Another chapter in Volume 2 of Modern Austrian Economics is 'Austrian and Neoclassical Economics: Any Gains From Trade?' by Sherwin Rosen. (The article can be read for free on JSTOR with a free account.) Rosen is not an Austrian economist, but the article gives a decent overview of how the two school differ on the importance of some concepts and their meanings. The bold text following come from some of Rosen's section headings.
Process and Equilibrium
Neoclassical economics is much more concerned about equilibrium under known conditions of resource availability, technology and preferences. Equilibrium is an overall solution in which individual decisions are mutually compatible and can be implemented by all. There is a well-defined solution to resource allocation.
Austrian economics gives far more attention to entrepreneurship, and entrepreneurs disturb the equilibrium. Economic activity is a process. The economy is in a perpetual state of disequilibrium: things are always changing and in a state of flux. It is ever evolving, creating unforeseen profit opportunities that agents are trying to find and exploit.
Me: Ludwig von Mises made an imaginary construct that he called an evenly rotating economy. Production and consumption are unchanging from one time period to the next. It has no room for entrepreneurs. They induce change.
Coordination and the Invisible Hand
In neoclassic economics an 'invisible hand' coordinates the rationality of individual decisions and the fact that commonly known market prices exhaust all gains from trade. Austrians find this misleading. Specialized, individual participants produce and consume only a tiny fraction of the huge set of goods that are actually traded. Many of the goods and services and how they systematically fit can't be identified well by anyone.
In Austrian economics the fundamental issue is assessing how all the individual pieces fit together and how to make sense of the whole. They don't specify empirical criteria for assessing the performance of the economy as a whole.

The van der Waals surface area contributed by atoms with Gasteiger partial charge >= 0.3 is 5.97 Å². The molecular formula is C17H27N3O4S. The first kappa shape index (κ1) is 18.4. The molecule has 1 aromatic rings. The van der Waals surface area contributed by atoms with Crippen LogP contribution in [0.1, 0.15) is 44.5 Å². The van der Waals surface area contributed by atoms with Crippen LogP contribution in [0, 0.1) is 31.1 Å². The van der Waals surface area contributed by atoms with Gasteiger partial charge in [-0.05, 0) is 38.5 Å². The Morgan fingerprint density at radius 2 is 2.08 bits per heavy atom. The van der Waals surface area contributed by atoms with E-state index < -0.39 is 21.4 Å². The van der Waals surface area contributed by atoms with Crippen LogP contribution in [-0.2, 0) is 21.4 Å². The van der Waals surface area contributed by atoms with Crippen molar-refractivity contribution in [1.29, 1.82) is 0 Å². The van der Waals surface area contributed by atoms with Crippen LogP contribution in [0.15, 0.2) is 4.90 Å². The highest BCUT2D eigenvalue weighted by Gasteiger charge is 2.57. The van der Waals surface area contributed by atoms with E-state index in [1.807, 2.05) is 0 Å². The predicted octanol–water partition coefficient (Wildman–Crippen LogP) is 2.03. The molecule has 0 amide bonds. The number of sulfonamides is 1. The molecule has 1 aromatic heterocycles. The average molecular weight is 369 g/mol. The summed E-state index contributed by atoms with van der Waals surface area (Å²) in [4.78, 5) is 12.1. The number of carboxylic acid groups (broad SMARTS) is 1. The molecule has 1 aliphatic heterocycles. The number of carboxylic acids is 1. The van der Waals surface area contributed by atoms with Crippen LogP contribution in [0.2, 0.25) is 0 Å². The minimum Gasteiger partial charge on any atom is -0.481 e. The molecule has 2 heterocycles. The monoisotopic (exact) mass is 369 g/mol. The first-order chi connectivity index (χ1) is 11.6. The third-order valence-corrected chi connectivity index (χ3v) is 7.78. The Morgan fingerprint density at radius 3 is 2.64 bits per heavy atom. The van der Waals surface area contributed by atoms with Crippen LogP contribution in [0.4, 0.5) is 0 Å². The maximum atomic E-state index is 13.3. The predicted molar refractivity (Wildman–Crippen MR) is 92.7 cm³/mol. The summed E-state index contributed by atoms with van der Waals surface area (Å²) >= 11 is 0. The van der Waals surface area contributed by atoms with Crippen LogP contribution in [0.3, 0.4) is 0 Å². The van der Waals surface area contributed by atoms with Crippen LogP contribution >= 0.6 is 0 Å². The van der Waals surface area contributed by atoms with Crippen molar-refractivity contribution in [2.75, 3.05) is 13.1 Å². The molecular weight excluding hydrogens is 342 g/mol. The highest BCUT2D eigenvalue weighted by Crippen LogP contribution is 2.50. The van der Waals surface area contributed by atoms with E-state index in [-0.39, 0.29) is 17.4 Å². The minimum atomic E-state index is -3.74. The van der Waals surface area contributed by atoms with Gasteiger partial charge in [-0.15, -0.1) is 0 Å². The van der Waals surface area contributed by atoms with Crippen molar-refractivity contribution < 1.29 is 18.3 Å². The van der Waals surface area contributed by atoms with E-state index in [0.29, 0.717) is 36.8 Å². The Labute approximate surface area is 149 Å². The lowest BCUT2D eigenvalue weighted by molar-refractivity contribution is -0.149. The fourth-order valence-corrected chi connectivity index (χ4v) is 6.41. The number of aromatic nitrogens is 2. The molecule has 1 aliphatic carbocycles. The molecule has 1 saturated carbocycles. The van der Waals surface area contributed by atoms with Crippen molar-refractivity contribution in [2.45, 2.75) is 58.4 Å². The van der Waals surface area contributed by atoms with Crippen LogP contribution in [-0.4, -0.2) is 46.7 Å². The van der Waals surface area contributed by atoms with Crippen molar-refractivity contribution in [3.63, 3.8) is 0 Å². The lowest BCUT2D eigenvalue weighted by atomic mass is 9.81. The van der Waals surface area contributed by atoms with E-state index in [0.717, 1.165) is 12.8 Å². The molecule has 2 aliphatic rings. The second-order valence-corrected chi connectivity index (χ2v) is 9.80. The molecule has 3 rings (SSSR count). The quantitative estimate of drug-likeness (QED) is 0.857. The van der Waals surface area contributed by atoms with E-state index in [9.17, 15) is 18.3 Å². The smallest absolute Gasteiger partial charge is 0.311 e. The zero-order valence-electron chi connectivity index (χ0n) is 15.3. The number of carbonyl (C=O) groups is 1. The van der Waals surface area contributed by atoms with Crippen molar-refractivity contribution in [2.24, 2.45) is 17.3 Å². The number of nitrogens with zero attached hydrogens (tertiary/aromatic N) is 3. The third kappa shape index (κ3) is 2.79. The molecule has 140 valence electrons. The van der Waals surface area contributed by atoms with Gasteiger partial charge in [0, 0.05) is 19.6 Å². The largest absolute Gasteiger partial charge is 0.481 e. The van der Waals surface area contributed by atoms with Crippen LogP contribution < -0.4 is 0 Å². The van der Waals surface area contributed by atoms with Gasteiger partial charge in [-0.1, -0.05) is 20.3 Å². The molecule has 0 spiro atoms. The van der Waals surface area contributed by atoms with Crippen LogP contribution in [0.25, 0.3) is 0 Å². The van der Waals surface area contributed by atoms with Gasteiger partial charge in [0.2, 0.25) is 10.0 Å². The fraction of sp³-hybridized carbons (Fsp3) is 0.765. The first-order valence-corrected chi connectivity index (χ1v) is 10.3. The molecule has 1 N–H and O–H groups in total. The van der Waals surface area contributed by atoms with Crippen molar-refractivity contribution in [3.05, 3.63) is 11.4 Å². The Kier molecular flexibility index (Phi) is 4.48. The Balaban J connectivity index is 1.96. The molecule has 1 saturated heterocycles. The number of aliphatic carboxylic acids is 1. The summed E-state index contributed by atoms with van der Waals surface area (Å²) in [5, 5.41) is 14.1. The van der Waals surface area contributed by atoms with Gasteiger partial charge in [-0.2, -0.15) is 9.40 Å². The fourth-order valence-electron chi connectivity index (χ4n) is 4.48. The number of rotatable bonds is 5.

The Austrian view is built up from the spontaneous activities of myriad expert specialists single-mindedly pursuing and perfecting their own component businesses, including intermediaries who buy and sell from the most economical suppliers and assemble and market the final product. There is no overall plan.
Markets, Socialism and Central Planning
Before WW II it was popular among economists to claim that a central planner could compensate for various market "imperfections" (monopoly, costs of dislocation, unemployment, and so on). The alleged result would be superior to uncontrolled market forces. Austrians, led by Mises and Hayek, argued that this vision of market socialism was impossible, and it was based on a misguided vision of markets and prices. The central planner doesn't have the information and knowledge to do what markets with decentralized decision-making.
Empirical Content and Justifying Methodology
The building of macro economic models using empirical statistical data goes hand in hand with attempts at political control of the economy. Austrian economists don't want such control.
The Role of the Entrepreneur
Entrepreneurs are important to Austrian economics and rarely mentioned in neoclassical economics.
Me: Entrepreneurs induce change. The longer the time period, the more markets change. Neoclassical economics is far more interested in stability with little change over fairly short time periods.